Published on January 5, 2017 by Steve West

P&R, 2016 | 172 pages

A Brief Book Summary from Books At a Glance

About the Editor

Jonathan L. Master is dean of the school of divinity and professor of theology at Cairn University.


The chapters in this book started as addresses delivered at The Princeton Conference on Reformed Theology, associated with the Alliance of Confessing Evangelicals. The conference focused on the God who is worthy to be worshiped, and how God transforms sinners into worshipers. Many leading evangelical thinkers contributed to this work. They explore various facets of God’s character and work, showing how God is intrinsically worthy of all honor and glory. They also look at how Christ is uniquely to be praised for all that he is and has done.

Table of Contents

Editor’s Preface
Chapter 1 God’s Glory Revealed: Bryan Chapell
Chapter 2 Called by God to Worship: Charles D. Drew
Chapter 3 Sought by Christ to Worship: Richard D. Phillips
Chapter 4 Guided by God’s Sovereign Providence: Joseph “Skip” Ryan
Chapter 5 Redeemed by God’s Sovereign Mercy: Philip Graham Ryken
Chapter 6 Sanctifying Grace: Michael Horton
Chapter 7 Our Holy Redeemer: Richard D. Phillips
Chapter 8 The Spirit of Holiness: Michael A. G. Haykin
Chapter 9 Know the Truth: R. Albert Mohler
Chapter 10 I Am the Truth: D. A. Carson


Chapter One: God’s Glory Revealed
Bryan Chapell

We all have significant moments of national tragedy or glory frozen in our memories. When King Uzziah died, Judah lost a king who had kept them prosperous and strong; this was a tremendous loss to them. But at this time God showed his glory to the prophet Isaiah. God’s angels in his throne room cannot even look on his glory, but cry out “holy, holy, holy.” There is storm and smoke in the presence of God. Isaiah recognized that his own sin makes it impossible for him not to be overwhelmed and destroyed by the holy glory of God. It is only when we recognize our sin and unworthiness in the face of a holy God that we will be able to receive salvation. Isaiah had seen the glory of God and knew that he must die, but the God of transcendent glory provides for the atonement of Isaiah’s sin. God is not only transcendent in glory, his glory is shown by his intimacy with sinners, and his provision in Christ for their sin. It is only in the death of God’s Son that atonement is accomplished. God’s glory is revealed in this incredible salvation, that he would save fallen sinners. God not only takes away our sin and our guilt, he gives us his righteousness; he lets us share in his glory. When Isaiah’s sin is taken away, his new heart prompts him to serve God in response to God’s call. The fact that God accepts us on the basis of his love and grace rather than on the basis of our goodness and performance is very liberating. Once we have experienced the amazing nature of God’s glory and grace, it is a joy to share it with other people. The greatest glory is that a God of glory has loved and redeemed sinners, and it is our joy and privilege to praise him for it and tell the world about him.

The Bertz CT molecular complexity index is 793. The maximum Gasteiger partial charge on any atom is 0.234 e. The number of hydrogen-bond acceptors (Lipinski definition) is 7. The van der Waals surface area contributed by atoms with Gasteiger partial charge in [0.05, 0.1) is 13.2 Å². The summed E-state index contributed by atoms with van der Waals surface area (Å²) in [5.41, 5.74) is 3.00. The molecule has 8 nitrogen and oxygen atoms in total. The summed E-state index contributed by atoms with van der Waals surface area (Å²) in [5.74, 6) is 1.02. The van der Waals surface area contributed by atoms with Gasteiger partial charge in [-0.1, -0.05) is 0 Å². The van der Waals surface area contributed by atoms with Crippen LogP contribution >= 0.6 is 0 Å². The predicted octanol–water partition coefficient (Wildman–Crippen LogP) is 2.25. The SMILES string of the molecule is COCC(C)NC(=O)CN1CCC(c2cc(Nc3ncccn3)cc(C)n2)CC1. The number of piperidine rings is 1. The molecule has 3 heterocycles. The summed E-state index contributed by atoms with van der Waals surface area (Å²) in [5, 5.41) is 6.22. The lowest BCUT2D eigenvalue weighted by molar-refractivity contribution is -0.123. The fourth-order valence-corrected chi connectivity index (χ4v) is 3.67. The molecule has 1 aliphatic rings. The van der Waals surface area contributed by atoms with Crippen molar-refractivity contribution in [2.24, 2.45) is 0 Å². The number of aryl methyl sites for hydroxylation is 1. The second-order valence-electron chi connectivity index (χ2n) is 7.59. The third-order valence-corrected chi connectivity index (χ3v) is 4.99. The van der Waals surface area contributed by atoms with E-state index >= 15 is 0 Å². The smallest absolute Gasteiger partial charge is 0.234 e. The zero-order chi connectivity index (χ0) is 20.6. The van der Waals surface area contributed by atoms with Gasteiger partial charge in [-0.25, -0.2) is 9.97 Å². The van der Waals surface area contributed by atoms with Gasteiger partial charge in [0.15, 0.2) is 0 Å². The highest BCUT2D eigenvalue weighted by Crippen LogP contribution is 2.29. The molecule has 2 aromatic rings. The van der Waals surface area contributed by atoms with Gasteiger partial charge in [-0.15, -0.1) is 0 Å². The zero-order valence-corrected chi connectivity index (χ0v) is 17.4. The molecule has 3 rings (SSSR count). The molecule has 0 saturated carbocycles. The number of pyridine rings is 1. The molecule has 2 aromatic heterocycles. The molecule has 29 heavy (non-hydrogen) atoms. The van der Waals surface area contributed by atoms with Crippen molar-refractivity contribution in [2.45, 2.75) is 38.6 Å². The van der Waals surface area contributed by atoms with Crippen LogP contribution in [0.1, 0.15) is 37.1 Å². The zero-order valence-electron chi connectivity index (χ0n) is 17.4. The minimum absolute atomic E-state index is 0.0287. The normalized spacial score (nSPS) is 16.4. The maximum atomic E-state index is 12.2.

Chapter Two: Called by God to Worship
Charles D. Drew

When Jesus encounters the Samaritan woman at the well, he tells her that the Father is desiring to create worshipers who worship in spirit and in truth. God seeks after and pursues worshipers very hard. The fact that Jesus was the incarnate Son of God, affected by human weaknesses and capable of being tired and thirsty, shows the seriousness of God in finding the lost and making them into people who worship. Jesus also defied all social conventions by talking to this Samaritan woman and asking for a drink. He steered the conversation to. . .

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The God We Worship: Adoring the One Who Pursues, Redeems, and Changes His People

P&R, 2016 | 172 pages

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